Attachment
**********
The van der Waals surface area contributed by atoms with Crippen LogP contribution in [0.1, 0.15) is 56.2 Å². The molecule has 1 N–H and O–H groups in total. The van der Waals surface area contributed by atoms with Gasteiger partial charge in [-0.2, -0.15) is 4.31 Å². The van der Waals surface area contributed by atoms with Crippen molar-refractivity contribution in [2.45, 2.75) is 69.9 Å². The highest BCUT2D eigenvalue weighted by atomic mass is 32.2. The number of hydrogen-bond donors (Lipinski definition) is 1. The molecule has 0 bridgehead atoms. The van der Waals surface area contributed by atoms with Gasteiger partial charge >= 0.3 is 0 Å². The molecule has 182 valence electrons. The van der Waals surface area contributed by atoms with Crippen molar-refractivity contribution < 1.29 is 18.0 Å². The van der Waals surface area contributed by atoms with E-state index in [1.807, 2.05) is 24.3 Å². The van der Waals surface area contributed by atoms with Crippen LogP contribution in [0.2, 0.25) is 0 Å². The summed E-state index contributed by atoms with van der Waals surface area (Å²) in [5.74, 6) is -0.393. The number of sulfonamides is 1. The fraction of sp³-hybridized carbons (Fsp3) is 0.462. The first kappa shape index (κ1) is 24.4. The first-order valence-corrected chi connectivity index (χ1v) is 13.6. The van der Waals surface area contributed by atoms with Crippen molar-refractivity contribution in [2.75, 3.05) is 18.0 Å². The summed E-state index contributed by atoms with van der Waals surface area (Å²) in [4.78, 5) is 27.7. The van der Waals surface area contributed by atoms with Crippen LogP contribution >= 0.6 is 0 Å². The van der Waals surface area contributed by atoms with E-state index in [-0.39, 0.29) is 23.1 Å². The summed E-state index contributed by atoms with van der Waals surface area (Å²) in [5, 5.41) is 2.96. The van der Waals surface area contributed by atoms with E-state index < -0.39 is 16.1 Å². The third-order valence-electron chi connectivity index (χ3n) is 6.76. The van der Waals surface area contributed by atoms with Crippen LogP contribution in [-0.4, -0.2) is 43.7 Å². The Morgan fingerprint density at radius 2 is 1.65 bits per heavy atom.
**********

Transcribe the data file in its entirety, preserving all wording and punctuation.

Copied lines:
The van der Waals surface area contributed by atoms with Crippen LogP contribution in [0.1, 0.15) is 56.2 Å². The molecule has 1 N–H and O–H groups in total. The van der Waals surface area contributed by atoms with Gasteiger partial charge in [-0.2, -0.15) is 4.31 Å². The van der Waals surface area contributed by atoms with Crippen molar-refractivity contribution in [2.45, 2.75) is 69.9 Å². The highest BCUT2D eigenvalue weighted by atomic mass is 32.2. The number of hydrogen-bond donors (Lipinski definition) is 1. The molecule has 0 bridgehead atoms. The van der Waals surface area contributed by atoms with Gasteiger partial charge >= 0.3 is 0 Å². The molecule has 182 valence electrons. The van der Waals surface area contributed by atoms with Crippen molar-refractivity contribution < 1.29 is 18.0 Å². The van der Waals surface area contributed by atoms with E-state index in [1.807, 2.05) is 24.3 Å². The van der Waals surface area contributed by atoms with Crippen LogP contribution in [0.2, 0.25) is 0 Å². The summed E-state index contributed by atoms with van der Waals surface area (Å²) in [5.74, 6) is -0.393. The number of sulfonamides is 1. The fraction of sp³-hybridized carbons (Fsp3) is 0.462. The first kappa shape index (κ1) is 24.4. The first-order valence-corrected chi connectivity index (χ1v) is 13.6. The van der Waals surface area contributed by atoms with Crippen molar-refractivity contribution in [2.75, 3.05) is 18.0 Å². The summed E-state index contributed by atoms with van der Waals surface area (Å²) in [4.78, 5) is 27.7. The van der Waals surface area contributed by atoms with Crippen LogP contribution >= 0.6 is 0 Å². The van der Waals surface area contributed by atoms with E-state index in [-0.39, 0.29) is 23.1 Å². The summed E-state index contributed by atoms with van der Waals surface area (Å²) in [5, 5.41) is 2.96. The van der Waals surface area contributed by atoms with E-state index < -0.39 is 16.1 Å². The third-order valence-electron chi connectivity index (χ3n) is 6.76. The van der Waals surface area contributed by atoms with Crippen LogP contribution in [-0.4, -0.2) is 43.7 Å². The Morgan fingerprint density at radius 2 is 1.65 bits per heavy atom.